Week 8: Gone Home

What do I expect from a museum’s digital presence? For me, personally, I expect a sense of coherence and unity between the digital space and the physical objects on display. Incorporating new and exciting technologies sounds creative and fun, but sometimes it fails to connect the viewers with the objects. I think that technologies should always come after the objects unless the point trying to be made is that the technology is art. It is a difficult task to bring together modern and antiquated themes together without causing disorientation and confusion. But I don’t think museums should sacrifice their intents by trying to keep up the image of being a new modern place. Museum’s digital presence should be engaging and informative but also act as a supplement to the patron’s experience without being overpowering.

I love online courses and have taken several during my time here at UCLA. I appreciate the idea of learning at my own pace and studying in the comfort of my own bed, even though this seems counterintuitive. I’m really interested in Java courses on edX and Python courses on coursera. As a Statistics major, I have done a lot of data analysis and coding in R, but I would like to expand my coding skills into something more widely used like Python.

Last year in summer, I took a course in Gender Studies that focused on the impact of media and the representations of race, gender, sexual orientation, and class in media. One of our final assignments was playing a game called Gone Home. It is an interactive game where the player navigates through the house through the perspective of a female protagonist to find clues and hints about where her family is and what happened while she was away on a trip in Europe. This is by far one of the best digital storytelling piece I have come across. It engages the viewers and the players by putting them into the protagonist’s shoes. The player has to pick up clues and hints around the house to put together a story of what might have happened, and the story is very captivating augmented by the music and sounds. I couldn’t help but feel scared, worried, relieved, and curious constantly while playing the game. It still has me mesmerized by the sheer quality and contextual depth of this interactive game. I think this piece tells a story that is relevant and important to our generation.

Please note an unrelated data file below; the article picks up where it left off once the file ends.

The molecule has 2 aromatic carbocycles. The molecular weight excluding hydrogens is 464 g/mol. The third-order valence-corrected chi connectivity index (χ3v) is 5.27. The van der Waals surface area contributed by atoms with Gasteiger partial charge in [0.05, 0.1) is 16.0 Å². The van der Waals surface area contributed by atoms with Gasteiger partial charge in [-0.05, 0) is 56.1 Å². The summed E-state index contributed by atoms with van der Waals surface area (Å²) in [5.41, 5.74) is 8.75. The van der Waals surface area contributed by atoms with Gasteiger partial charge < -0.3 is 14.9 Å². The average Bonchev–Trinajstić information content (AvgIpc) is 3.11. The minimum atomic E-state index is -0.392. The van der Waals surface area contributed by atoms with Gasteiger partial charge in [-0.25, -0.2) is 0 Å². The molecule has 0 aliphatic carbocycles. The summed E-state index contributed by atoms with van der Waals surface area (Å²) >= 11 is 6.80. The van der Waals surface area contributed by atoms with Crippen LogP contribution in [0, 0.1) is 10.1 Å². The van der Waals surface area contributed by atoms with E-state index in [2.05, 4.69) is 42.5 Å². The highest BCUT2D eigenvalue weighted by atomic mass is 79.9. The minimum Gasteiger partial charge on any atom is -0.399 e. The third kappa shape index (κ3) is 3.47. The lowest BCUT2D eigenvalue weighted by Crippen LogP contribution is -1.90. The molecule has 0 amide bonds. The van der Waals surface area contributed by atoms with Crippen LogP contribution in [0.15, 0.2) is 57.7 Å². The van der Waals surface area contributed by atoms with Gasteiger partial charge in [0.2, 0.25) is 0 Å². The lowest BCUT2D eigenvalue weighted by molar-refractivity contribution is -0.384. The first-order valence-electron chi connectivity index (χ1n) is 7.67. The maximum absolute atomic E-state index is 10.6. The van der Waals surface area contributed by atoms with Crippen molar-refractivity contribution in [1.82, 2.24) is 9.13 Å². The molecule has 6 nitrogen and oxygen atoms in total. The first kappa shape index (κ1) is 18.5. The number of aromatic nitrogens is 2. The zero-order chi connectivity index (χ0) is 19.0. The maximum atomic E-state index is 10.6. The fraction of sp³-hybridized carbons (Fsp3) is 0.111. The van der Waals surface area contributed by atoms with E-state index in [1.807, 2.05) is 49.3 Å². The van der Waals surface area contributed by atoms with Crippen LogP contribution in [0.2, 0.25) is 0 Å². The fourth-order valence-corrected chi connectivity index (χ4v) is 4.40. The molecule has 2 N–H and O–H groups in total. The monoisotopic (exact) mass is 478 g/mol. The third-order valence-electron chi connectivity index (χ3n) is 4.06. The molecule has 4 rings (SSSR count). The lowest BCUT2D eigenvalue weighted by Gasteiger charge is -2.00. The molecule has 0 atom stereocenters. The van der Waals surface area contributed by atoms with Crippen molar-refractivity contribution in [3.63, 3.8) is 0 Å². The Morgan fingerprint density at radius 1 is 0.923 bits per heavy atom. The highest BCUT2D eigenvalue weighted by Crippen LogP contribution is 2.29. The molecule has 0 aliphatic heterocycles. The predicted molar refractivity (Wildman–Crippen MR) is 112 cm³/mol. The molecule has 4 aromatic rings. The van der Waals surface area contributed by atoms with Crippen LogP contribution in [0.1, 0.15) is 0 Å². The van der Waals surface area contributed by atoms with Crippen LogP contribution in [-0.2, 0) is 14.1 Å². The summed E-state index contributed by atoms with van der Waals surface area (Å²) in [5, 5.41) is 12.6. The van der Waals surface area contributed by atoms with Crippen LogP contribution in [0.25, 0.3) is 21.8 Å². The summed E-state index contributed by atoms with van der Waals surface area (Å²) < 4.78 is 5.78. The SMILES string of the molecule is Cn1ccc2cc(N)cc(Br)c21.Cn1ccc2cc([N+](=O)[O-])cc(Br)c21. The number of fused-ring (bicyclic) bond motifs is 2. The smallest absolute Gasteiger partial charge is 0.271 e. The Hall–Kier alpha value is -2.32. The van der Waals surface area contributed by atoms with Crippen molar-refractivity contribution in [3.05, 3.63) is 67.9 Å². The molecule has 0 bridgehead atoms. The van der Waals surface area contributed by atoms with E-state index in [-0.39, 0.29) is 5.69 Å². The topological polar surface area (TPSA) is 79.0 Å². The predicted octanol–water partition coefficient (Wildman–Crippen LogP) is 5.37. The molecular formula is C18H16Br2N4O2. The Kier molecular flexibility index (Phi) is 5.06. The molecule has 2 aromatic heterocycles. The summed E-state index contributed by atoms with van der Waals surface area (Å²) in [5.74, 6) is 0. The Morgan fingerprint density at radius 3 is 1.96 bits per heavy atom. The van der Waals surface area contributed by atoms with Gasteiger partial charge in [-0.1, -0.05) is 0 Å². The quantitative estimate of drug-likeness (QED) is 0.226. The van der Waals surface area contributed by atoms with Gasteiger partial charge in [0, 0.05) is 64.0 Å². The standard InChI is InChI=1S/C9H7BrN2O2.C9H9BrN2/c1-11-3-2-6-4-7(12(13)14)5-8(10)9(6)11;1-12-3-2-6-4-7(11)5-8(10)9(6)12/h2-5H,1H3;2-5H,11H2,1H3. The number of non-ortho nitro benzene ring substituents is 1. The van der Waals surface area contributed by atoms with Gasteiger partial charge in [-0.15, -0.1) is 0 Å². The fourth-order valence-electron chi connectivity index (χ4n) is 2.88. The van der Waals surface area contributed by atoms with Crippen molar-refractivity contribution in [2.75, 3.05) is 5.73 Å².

6 thoughts on “Week 8: Gone Home”

  1. I’ve heard a lot about this game! I keep meaning to try it myself, and your blog post is the incentive I need.

  2. I agree that there should be a unity between the digital applications/technoloiges and the physical objects them selves. The digital applications/technologies should work to highlight the object and give it context, instead of being used as spectacle, which is where I think most museums go wrong. I think moving forward that creating a better unity between objects and technology will be the challenge that museums must face and solve.

  3. I love the topic of Gender Studies, so I was really excited to see the digital storytelling piece that you shared. I love how interactive it is, and how it is able to make you feel a certain way through the experiences you have with it.

  4. I agree, there should be a level of harmony/unity between technology and the art — it’s very interesting, because there’s so much trial and error going on right now to try and see what works and what doesn’t, and that is different for every piece of art that is put on display in a museum.

    Also, the digital storytelling piece you linked looks so interesting! If I ever have the chance, I’ll definitely want to try and play the game.

  5. I agree that technology in museums should serve to further your experience with the objects, rather than replace or overpower your experience with the objects. One great example that I’ve found of technology serving that purpose is a series of videos of glass blowing techniques in the glass exhibit at the Getty Villa. Since glass is mass produced now, it’s so easy to look at the glass objects in the museum with the amount of enthusiasm you would have when looking at bowls at Pottery Barn. But when you see the amount of work/ craft that goes into making each one by hand, you have a much greater appreciation for the pieces.

    Also, that game looks fascinating!

  6. Your digital storytelling piece was really interesting! I loved the example you used!

    Also I agree that there should be some type of harmony between the art and the technology molding into one – instead of just standing on their own. I thought this was really interesting point!

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